3:00 PM, Boise Airport - The plane I am supposed to get on in a little while "missed the approach" to the airport, it was just announced. I'm thinking the pilot should be replaced. How do you miss an approach? Boise is in a big wide valley and it has a wide runway with hundreds of buildings and hired hands everywhere. It seems to be a pretty obvious place considering other smaller airports on pinpoints of land I've flown into. Don't they have to be able to use instruments to guide them in even if its cloudy?
8:00 PM, Pacific Grove - The jet plane we were waiting for came eventually. We loaded into its belly and it flew west, eventually releasing us like regurgitated lumps. Sitting inside the silver beast, we joggled back and forth when it blundered into speed bumps of turbulent air, a whole bunch of bobble heads in four long rows. Babies punctuated the white noise of the jet engines with little cat squalls and then the snack cart trundled down the aisle with its pair of attendants opening soda pop cans: Fsh-shwockkk!
Approaching San Jose, the flaming tatters of a gorgeous sunset were spread across the whole western sky. It looked like a band of vandals had raided the earth and was displaying its gory spoils of war. The earth was left darkened, licking its wounds. All it needed was a grand orchestra playing a victory flourish with brass and drums.
Mundanely, the jet's wheels met the tarmac with a brief puff of smoke and we became earthlings once more, shuffling away to find our luggage, flush toilets and look for the exits. It wasn't a letdown so much as a shift in reality and attention had to be paid to dimension, time, and human space.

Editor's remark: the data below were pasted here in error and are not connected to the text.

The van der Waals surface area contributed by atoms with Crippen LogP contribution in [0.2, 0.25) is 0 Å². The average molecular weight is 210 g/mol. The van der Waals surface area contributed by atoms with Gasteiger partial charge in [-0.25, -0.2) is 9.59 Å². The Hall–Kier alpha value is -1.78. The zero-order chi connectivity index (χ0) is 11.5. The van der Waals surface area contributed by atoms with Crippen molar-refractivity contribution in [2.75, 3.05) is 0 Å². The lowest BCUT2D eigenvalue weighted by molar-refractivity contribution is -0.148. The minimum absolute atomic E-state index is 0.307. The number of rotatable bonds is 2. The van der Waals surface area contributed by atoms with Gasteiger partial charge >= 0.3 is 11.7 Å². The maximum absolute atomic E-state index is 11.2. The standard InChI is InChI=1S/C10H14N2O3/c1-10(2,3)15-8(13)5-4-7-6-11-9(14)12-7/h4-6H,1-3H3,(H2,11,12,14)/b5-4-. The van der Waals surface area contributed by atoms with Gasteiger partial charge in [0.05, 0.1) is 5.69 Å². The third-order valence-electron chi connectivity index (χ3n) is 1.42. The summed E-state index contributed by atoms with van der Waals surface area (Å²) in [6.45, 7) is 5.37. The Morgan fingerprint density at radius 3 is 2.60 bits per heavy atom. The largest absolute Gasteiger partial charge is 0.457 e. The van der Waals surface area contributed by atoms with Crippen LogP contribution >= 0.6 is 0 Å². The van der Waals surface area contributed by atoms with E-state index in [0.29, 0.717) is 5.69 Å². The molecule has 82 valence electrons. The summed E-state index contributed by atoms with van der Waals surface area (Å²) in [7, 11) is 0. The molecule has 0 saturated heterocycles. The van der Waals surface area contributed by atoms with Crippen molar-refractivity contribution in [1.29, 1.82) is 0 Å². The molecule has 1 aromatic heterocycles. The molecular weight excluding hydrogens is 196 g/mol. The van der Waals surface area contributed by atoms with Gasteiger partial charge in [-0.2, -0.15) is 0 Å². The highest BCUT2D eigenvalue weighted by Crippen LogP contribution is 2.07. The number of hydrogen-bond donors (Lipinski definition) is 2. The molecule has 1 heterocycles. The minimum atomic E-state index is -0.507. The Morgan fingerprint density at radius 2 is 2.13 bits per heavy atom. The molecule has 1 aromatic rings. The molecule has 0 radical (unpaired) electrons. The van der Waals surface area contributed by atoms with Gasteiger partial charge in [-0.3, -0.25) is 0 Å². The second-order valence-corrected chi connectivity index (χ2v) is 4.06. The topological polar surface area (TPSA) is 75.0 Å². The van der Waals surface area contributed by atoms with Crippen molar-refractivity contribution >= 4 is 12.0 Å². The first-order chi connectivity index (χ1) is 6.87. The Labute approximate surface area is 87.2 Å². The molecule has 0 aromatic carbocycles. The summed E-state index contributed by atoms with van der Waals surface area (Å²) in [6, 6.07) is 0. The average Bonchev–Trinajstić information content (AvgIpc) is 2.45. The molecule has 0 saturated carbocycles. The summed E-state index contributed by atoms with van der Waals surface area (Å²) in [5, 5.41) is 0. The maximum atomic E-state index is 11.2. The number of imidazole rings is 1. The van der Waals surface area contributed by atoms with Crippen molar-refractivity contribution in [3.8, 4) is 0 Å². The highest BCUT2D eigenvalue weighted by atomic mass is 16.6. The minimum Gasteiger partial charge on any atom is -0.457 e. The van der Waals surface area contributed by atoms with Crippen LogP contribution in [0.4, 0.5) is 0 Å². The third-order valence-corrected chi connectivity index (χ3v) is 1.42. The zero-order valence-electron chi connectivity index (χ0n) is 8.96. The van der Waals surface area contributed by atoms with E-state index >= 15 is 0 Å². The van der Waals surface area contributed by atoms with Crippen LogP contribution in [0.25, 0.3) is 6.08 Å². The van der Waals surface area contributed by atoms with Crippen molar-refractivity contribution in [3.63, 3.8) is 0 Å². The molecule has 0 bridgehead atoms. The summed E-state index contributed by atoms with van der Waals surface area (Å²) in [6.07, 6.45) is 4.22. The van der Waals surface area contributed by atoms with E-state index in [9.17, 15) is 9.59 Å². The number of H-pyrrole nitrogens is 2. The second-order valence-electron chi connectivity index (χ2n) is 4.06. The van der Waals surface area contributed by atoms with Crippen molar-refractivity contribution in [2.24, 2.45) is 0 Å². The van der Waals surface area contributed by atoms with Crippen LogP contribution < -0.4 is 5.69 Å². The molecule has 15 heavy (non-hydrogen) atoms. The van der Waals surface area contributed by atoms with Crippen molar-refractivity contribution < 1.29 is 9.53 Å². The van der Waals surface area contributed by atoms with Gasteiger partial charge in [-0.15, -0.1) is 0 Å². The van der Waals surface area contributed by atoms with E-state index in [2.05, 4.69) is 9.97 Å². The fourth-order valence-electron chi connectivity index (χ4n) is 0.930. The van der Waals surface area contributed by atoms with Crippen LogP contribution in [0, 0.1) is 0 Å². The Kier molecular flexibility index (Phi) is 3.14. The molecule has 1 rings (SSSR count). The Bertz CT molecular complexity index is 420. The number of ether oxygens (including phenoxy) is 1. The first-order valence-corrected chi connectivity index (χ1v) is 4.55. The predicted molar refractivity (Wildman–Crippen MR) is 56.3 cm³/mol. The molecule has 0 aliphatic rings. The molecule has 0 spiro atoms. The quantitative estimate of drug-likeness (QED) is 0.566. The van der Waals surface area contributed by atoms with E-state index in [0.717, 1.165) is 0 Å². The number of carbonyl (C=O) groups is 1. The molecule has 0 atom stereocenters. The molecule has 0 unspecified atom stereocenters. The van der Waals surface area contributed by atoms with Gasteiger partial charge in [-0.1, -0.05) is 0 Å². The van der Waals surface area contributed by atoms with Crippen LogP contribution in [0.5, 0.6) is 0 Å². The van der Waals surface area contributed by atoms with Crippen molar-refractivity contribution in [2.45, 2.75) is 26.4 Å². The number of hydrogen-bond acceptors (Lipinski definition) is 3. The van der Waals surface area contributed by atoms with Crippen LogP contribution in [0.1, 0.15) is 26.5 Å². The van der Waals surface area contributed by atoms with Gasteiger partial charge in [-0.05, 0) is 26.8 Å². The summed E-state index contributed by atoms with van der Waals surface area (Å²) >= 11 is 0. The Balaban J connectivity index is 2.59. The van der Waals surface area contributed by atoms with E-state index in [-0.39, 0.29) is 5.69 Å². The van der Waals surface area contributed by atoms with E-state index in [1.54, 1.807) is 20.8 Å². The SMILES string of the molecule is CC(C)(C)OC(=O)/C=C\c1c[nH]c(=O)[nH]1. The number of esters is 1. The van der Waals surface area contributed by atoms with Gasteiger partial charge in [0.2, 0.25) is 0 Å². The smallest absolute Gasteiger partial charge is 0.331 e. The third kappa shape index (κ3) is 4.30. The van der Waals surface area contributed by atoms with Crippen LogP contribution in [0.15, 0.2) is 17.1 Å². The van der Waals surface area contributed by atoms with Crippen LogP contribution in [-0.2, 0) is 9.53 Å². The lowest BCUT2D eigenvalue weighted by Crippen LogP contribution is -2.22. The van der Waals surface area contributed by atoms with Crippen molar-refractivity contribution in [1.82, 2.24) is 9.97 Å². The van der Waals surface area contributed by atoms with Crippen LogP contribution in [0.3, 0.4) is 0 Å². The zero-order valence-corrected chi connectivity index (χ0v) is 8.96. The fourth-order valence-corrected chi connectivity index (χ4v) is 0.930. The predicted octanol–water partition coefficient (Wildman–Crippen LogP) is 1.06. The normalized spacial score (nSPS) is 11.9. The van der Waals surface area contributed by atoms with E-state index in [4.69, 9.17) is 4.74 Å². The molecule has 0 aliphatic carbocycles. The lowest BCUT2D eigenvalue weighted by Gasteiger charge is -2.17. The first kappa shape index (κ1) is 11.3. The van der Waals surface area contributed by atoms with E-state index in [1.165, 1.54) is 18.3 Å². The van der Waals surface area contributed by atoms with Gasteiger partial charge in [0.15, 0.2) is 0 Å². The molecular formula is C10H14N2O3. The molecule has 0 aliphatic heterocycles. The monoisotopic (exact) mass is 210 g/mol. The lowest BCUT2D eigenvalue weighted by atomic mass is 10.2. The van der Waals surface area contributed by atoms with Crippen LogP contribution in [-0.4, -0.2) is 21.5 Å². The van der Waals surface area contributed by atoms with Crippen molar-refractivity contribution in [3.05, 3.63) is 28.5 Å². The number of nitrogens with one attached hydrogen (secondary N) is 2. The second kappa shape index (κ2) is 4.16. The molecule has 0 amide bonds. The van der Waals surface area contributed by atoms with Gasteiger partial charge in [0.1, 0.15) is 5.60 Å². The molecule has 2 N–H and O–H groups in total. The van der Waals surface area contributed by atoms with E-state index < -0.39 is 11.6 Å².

I hadn't been flying so much as flung in a long trajectory from one point to another. Creatures who fly adjust to air currents, temperature variations and subtle changes in atmospheric pressure as it is felt along the lengths of their bodies. Feathers and outstretched wings must feel uplifts and downdrafts, thermal vortices and fend off rain or snow. A whole nervous system must sense the constantly changing air and adapt to it instantly.
I had simply sat on a synthetically covered seat with a seat belt around my hips and waited for permission to stand up again. Aviation is very ordinary compared to what birds or bats or insects do. Not to say I didn't enjoy the view; it was spectacular. The only ones who can say they flew were the pilot and copilot, and even that's a stretch. They worked controls and the jet roared into the sky in a fury with its engines blasting compressed air backward and sucking it into its gullets greedily. I rode in a seat lined up with other bobble heads, drank juice and then dozed while I rode in the belly of the beast.
It was very convenient to fly, very simple a system to negotiate. But show me the most ordinary bird and you've got no contest at all. Show me a hummingbird, and I'll show you real flight. Maybe someday mankind will fly very similarly to the tiniest of birds. For now, they fly circles around us and can do it backwards if they want. Maybe upside down, too, with their eyes closed. All I know is we are powerful but we have only produced clumsy imitations of the true masters of the air, our avian friends.
Causes Christine Bottaro Supports
The Nature Conservancy, California State Parks, The United Way